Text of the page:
[BIOMETRIC]Biometrics and digital ID in Africa this week: Data protection trailblazers and new offerings
Rwanda: Is COVID-19 an opportunity for digital ID and remote banking?
Equity Bank customers can open bank accounts on their mobiles without visiting a branch, reports The New Times. The Eazzy Banking service operates as an app on smartphones or via USSD menus on more basic handsets. The bank is expecting the coronavirus outbreak to mean increased uptake of the service.
Another bank, I&M Bank Rwanda has partnered with Norway’s Blockbonds to use its SPENN mobile banking app platform, built on blockchain. It is not clear whether customers need to open the initial I&M Bank account in person first to clear KYC.
Zimbabwe: Security firm selling facial recognition systems for touch-free access
Safeguard Security is selling security equipment that uses facial recognition to allow touch-free access to properties for a stored list of contacts, reports TechZim.
Users upload photographs of themselves which are analysed to create a template on a database which can handle up to 6,000 individuals. The cameras then scan for people approaching within three meters of the access door and can even scan the faces of people looking down at a mobile phone.
Egypt: Commercial International Bank app on Huawei’s AppGallery
The Huawei Consumer Business Group has announced a strategic partnership with the Commercial International Bank to launch Egypt’s first mobile banking app on Huawei app store AppGallery, reports Egypt Today.
The app uses biometric verification with all the processing done on the Huawei handset. The app is a result of collaboration between both parties and is on the AppGallery which Huawei was forced to launch when the Trump administration stopped Google from supplying Google Mobile Services to the Chinese manufacturer.
Kenya: Biometrics the most popular anti-fraud technological tool
Biometrics are the most popular technological tool in the fight against fraud, with 34 percent of business respondents to a PwC survey, reports Intelligent CIO. The survey found that 5.5 billion Kenyan shillings ($52 million) had been lost to fraud in the previous two years.
58 percent of the 102 Kenyan respondents had reported experiencing economic crimes in the past two years, down from 75 percent in 2018 but still above the world average of 47 percent.
ID4Africa: Digitalization and the sovereign rule of law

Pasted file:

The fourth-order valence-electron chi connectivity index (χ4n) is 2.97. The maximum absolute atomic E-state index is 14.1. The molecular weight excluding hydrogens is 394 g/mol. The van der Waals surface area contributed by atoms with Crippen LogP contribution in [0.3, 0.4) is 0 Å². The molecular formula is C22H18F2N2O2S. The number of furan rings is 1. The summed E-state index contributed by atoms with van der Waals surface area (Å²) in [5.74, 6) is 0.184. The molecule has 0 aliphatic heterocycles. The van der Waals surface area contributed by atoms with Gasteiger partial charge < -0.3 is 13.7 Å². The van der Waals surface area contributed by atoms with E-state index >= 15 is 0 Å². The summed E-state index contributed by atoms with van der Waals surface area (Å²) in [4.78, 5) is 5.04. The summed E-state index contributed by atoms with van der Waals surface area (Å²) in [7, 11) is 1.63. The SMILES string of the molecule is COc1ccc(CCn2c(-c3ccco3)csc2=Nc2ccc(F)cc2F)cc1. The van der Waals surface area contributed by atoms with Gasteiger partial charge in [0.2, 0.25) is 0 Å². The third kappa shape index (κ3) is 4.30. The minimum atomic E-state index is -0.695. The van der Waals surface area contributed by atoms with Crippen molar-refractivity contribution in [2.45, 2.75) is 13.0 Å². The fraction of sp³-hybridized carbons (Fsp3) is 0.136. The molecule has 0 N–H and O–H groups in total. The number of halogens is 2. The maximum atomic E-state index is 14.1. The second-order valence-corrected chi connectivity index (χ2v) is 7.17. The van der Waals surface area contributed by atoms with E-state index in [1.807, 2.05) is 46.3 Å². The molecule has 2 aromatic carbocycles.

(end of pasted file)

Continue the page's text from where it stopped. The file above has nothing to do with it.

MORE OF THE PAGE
Digital ID segmentation and strategic business planning are the two key mechanisms that will accelerate and protect nations’ digitalization policies, writes Omar Seghrouchni, president of Morocco’s National Commission for the Protection of Personal Data (CNDP), in an article for the ID4Africa movement.
He warns against the thinking that Sustainable Development Goal 16.9 be interpreted as meaning every citizen should have a unique digital ID by 2030 as this rush could pose risks as could a single number which identifies a citizen across every aspect of life.
The other aspect is the need for businesses to have strategic continuity plans, something with the COVID-19 crisis, which is the reason for the postponement of Morocco’s hosting the ID4Africa summit, has only highlighted further.
Seghrouchni concludes: “the digitalization of our societies should be citizen-centered, inclusive, robust, resilient, efficient, and not only technical.”
ID4Africa: How Africa is setting its own example in data privacy
Executive Director of the World Privacy Forum, Pam Dixon, describes how African nations have set their sights beyond just alignment with the EU’s GDPR and are expressing unique thinking for data privacy within their unique contexts.
Dixon outlines how Mauritius’s Data Protection Act has served as a roadmap for other parts of Africa by making the law accessible via examples and multilingual documentation. Dixon also includes Kenya’s long-awaited Data Protection Act of 2019 for its provision of local adaptations which could mean strong scrutiny of government use of its people’s data. Togo’s legislation goes beyond GDPR in its protections around the linking of people’s data.
“African countries are enacting modern privacy laws that are informed by GDPR, but are not carbon copies of it,” writes Dixon, “The new African laws exhibit their own thought and approaches on some of the most pressing and emergent privacy issues of today, adapted for the African context.”
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